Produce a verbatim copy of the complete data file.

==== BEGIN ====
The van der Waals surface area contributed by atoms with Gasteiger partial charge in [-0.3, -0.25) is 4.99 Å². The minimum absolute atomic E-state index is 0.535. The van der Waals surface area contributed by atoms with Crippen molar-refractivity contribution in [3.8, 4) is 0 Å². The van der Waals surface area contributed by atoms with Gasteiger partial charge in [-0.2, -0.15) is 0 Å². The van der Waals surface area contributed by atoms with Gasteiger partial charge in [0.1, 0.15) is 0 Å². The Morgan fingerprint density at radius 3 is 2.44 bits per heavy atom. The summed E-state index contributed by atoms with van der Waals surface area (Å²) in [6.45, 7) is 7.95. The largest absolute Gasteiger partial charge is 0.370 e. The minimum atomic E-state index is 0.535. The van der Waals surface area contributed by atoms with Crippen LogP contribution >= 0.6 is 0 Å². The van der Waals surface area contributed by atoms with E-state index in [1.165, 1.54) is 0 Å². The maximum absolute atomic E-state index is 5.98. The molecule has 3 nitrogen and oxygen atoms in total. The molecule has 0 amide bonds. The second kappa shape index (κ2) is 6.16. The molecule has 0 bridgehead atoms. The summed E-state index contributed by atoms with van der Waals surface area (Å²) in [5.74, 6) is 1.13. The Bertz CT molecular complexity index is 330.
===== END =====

The van der Waals surface area contributed by atoms with Gasteiger partial charge in [-0.3, -0.25) is 4.99 Å². The minimum absolute atomic E-state index is 0.535. The van der Waals surface area contributed by atoms with Crippen molar-refractivity contribution in [3.8, 4) is 0 Å². The van der Waals surface area contributed by atoms with Gasteiger partial charge in [-0.2, -0.15) is 0 Å². The van der Waals surface area contributed by atoms with Gasteiger partial charge in [0.1, 0.15) is 0 Å². The Morgan fingerprint density at radius 3 is 2.44 bits per heavy atom. The summed E-state index contributed by atoms with van der Waals surface area (Å²) in [6.45, 7) is 7.95. The largest absolute Gasteiger partial charge is 0.370 e. The minimum atomic E-state index is 0.535. The van der Waals surface area contributed by atoms with Crippen LogP contribution >= 0.6 is 0 Å². The van der Waals surface area contributed by atoms with E-state index in [1.165, 1.54) is 0 Å². The maximum absolute atomic E-state index is 5.98. The molecule has 3 nitrogen and oxygen atoms in total. The molecule has 0 amide bonds. The second kappa shape index (κ2) is 6.16. The molecule has 0 bridgehead atoms. The summed E-state index contributed by atoms with van der Waals surface area (Å²) in [5.74, 6) is 1.13. The Bertz CT molecular complexity index is 330.